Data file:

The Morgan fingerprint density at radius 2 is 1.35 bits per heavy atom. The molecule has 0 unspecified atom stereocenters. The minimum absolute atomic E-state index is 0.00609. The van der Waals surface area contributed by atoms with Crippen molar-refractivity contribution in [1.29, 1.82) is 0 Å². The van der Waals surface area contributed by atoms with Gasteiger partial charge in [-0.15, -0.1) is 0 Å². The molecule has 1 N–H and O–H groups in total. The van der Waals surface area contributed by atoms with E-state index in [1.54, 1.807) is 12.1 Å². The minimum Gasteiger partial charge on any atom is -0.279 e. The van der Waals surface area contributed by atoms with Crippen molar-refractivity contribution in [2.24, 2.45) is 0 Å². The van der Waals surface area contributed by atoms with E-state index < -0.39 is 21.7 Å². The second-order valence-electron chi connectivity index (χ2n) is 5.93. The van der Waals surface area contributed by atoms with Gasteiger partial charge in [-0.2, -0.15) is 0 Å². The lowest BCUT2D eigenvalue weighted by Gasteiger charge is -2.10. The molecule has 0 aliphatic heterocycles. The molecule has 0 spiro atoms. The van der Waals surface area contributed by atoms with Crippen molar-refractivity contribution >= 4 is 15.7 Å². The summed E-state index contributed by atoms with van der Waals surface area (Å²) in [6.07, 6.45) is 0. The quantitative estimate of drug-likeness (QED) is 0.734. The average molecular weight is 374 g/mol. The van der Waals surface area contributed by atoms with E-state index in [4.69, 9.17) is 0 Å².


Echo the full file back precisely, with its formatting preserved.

The Morgan fingerprint density at radius 2 is 1.35 bits per heavy atom. The molecule has 0 unspecified atom stereocenters. The minimum absolute atomic E-state index is 0.00609. The van der Waals surface area contributed by atoms with Crippen molar-refractivity contribution in [1.29, 1.82) is 0 Å². The van der Waals surface area contributed by atoms with Gasteiger partial charge in [-0.15, -0.1) is 0 Å². The molecule has 1 N–H and O–H groups in total. The van der Waals surface area contributed by atoms with E-state index in [1.54, 1.807) is 12.1 Å². The minimum Gasteiger partial charge on any atom is -0.279 e. The van der Waals surface area contributed by atoms with Crippen molar-refractivity contribution in [2.24, 2.45) is 0 Å². The van der Waals surface area contributed by atoms with E-state index < -0.39 is 21.7 Å². The second-order valence-electron chi connectivity index (χ2n) is 5.93. The van der Waals surface area contributed by atoms with Gasteiger partial charge in [-0.2, -0.15) is 0 Å². The lowest BCUT2D eigenvalue weighted by Gasteiger charge is -2.10. The molecule has 0 aliphatic heterocycles. The molecule has 0 spiro atoms. The van der Waals surface area contributed by atoms with Crippen molar-refractivity contribution >= 4 is 15.7 Å². The summed E-state index contributed by atoms with van der Waals surface area (Å²) in [6.07, 6.45) is 0. The quantitative estimate of drug-likeness (QED) is 0.734. The average molecular weight is 374 g/mol. The van der Waals surface area contributed by atoms with E-state index in [4.69, 9.17) is 0 Å².